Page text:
Saint Simeon of Thessaloniki directly writes (The Wisdom of Our Salvation, 4; 62) that angels should be remembered at the proskomedia, since they participated in the sacrament of the Incarnation, thus uniting with the Christians, who were reborn by water and the Spirit, and constituting one church with us. Desiring to “partake in the mysteries of the Church and striving in the degrees of ascent,” angels are present at the Eucharist and intercede for us before God. In the light of this, the commemoration of angels at the proskomedia emphasizes the cosmic dimension of the Liturgy and the universal significance of the Incarnation, uniting the heavenly and the earthly under the authority of Christ (see Eph. 1:10).

The Russian Tradition

Despite the numerous manuscripts and ancient service books testifying to such a rite, there is no commemoration of angels in modern Russian proskomedia. What are the arguments in favor of the Russian tradition? First of all, it is asserted (Guidelines for the Rural Clergy) that angels are ethereal spirits, and therefore cannot be represented by symbolic material particles, whereas the proskomedia embodies only the human race (n. b., the incorporeality of angels is a rather complex theological question).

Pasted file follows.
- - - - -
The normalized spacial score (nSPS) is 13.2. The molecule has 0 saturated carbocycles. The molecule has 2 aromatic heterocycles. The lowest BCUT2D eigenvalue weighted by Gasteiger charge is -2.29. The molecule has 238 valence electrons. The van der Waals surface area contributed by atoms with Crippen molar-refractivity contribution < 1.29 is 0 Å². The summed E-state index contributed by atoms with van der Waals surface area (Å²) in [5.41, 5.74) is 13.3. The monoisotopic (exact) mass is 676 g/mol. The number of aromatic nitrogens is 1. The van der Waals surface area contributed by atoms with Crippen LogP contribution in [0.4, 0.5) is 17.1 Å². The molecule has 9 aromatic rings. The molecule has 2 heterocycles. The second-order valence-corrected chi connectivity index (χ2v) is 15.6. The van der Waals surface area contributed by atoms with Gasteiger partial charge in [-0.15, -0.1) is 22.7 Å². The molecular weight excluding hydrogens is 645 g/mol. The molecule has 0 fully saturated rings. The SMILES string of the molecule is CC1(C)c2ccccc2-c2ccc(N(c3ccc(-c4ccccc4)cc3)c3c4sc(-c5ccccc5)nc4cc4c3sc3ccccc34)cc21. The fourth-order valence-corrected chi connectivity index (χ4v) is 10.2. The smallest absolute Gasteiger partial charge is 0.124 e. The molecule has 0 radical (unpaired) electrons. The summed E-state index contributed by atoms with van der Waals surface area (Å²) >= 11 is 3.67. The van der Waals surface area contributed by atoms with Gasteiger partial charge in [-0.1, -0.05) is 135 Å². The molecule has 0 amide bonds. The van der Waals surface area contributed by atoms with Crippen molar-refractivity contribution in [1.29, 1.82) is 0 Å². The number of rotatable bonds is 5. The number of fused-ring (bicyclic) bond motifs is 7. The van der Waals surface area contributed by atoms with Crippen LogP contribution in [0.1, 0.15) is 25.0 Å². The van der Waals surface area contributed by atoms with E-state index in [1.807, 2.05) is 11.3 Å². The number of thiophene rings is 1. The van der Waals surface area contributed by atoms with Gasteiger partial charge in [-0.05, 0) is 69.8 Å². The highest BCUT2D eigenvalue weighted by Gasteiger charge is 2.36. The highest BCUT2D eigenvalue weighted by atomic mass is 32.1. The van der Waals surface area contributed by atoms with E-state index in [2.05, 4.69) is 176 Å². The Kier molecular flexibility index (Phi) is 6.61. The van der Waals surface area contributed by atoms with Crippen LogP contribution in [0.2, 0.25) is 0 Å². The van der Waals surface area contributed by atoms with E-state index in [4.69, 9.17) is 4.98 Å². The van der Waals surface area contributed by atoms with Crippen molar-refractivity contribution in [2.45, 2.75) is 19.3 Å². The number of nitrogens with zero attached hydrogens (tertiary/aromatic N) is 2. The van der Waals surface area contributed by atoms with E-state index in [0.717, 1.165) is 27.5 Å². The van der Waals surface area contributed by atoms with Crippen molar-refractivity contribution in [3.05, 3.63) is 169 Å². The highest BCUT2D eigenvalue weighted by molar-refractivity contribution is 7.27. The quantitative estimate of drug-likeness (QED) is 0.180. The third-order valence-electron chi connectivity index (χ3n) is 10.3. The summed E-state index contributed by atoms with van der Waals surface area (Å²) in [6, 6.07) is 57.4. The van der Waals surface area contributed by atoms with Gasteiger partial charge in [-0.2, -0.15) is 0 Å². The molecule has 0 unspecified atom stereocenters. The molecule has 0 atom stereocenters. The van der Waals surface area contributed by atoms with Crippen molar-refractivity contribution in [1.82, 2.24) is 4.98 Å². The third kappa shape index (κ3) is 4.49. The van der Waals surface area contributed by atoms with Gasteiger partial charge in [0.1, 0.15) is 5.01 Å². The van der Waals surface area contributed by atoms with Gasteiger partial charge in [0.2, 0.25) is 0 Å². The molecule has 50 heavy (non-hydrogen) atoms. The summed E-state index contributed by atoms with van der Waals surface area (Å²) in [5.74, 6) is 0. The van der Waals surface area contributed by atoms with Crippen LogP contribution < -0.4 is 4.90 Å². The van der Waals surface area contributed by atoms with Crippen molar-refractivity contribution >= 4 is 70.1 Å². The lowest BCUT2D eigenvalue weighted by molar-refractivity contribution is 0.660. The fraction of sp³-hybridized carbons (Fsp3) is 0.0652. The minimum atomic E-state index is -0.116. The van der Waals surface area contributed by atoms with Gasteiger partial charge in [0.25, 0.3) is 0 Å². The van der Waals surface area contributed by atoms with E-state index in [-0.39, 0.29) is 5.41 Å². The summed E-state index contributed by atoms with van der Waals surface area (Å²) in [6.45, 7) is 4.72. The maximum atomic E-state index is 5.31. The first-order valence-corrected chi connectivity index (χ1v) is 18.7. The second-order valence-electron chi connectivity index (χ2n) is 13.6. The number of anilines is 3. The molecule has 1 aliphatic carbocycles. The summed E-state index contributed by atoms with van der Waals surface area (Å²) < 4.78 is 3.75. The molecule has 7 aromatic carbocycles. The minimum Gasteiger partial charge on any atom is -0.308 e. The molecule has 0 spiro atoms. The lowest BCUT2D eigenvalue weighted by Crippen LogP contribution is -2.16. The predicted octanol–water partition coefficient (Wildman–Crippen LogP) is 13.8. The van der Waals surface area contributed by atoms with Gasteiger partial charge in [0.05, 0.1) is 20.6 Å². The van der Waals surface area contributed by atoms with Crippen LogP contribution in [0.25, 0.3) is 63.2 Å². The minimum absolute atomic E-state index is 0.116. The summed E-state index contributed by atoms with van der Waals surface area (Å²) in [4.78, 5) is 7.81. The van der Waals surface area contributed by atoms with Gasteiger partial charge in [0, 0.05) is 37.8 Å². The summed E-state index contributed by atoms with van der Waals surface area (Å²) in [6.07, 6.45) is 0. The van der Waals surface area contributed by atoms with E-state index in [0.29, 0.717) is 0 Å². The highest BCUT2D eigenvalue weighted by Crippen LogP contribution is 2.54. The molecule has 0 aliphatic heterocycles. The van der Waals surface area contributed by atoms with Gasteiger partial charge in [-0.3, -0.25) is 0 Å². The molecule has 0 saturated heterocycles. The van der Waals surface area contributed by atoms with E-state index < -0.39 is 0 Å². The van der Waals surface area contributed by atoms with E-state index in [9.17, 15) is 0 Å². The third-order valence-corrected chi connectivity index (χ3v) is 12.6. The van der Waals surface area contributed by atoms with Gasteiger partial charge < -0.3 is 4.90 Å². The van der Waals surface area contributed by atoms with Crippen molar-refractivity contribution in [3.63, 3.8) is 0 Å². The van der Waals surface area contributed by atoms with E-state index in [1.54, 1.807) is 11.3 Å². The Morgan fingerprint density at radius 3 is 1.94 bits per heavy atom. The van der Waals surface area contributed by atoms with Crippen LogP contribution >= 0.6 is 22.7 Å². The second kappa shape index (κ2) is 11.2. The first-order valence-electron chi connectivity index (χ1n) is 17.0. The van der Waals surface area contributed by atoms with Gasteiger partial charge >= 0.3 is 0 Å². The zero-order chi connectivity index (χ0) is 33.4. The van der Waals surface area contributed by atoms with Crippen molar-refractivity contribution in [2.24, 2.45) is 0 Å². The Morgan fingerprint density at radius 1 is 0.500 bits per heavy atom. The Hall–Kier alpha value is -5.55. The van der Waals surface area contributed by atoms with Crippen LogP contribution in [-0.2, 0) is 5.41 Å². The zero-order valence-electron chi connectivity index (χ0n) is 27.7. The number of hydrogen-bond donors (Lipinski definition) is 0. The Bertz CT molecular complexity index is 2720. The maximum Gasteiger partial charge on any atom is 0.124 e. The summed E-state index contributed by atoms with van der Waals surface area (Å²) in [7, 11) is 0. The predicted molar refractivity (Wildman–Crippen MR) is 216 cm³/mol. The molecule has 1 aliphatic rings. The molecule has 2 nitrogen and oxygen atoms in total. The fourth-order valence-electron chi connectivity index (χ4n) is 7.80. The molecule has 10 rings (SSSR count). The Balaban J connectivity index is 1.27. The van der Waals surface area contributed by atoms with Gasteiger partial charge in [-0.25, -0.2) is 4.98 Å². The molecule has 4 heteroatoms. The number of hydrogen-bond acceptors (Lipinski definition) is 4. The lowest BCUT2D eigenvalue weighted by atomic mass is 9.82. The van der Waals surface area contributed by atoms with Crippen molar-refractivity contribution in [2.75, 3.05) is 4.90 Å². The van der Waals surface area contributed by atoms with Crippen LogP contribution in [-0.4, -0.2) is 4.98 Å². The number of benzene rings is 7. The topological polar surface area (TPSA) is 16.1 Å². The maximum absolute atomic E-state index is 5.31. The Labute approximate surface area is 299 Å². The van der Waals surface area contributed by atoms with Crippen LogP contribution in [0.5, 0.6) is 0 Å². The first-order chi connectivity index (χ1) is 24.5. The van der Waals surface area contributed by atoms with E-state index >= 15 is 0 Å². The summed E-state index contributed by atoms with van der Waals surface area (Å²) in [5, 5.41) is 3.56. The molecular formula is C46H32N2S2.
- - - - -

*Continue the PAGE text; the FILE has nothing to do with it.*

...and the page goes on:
The second reason, strongly articulated by Archpriest Sergey Muretov, known for his expertise in liturgics, is that the commemoration of the angels at the proskomedia has a historically accidental origin. In the very beginning of its formation the rite of the proskomedia was based on the already existing litany (O Lord save your people…) during which various communions of saints, including angels, are commemorated. This is proved by the fact that for some time even the Lord’s Cross was commemorated at the proskomedia, which looked unduly even though its remembrance makes perfect sense at the litany. (Archpriest S. Muretov. On the Commemoration of the Heavenly Host at the Proskomedia). While agreeing with this historical argument, it would be appropriate to note that some Slavic churches, besides the communions of saints, commemorated at the proskomedia even the Feasts of the Theotokos, including the Deposition of the venerable Robe (Manuscripts 518 of the Sofia Collection of the Russian National Library).

Finally, the third and most important argument is the statement that the Eucharist introduces us to the Sacrifice of Calvary for the atonement of sins. Being sinless creatures, angels do not need redemption, which applies exclusively to the descendants of the fallen Adam. After communion, the priest pours the proskomedia particles into the Chalice with the words: “Wash away, O Lord, the sins of those who were remembered here by Your precious Blood and by the prayers of Your saints” (Liturgy of St John Chrysostom). In this event, the inclusion of the angels in the proskomedia is regarded as asserting their dependence on the Redeeming Sacrifice of Christ, which is dogmatically questionable.

Both the Greek and Russian traditions exist in the church on equal terms today, with each containing its own significance and unique beauty,  while jointly serving as an example of the golden rule being implemented in the church: “In necessary things unity; in uncertain things liberty; in all things charity.”

About the author

Reader John Nichiporuk,
Master of Theology specializing in Biblical Studies; a member of The Catalog of Good Deeds team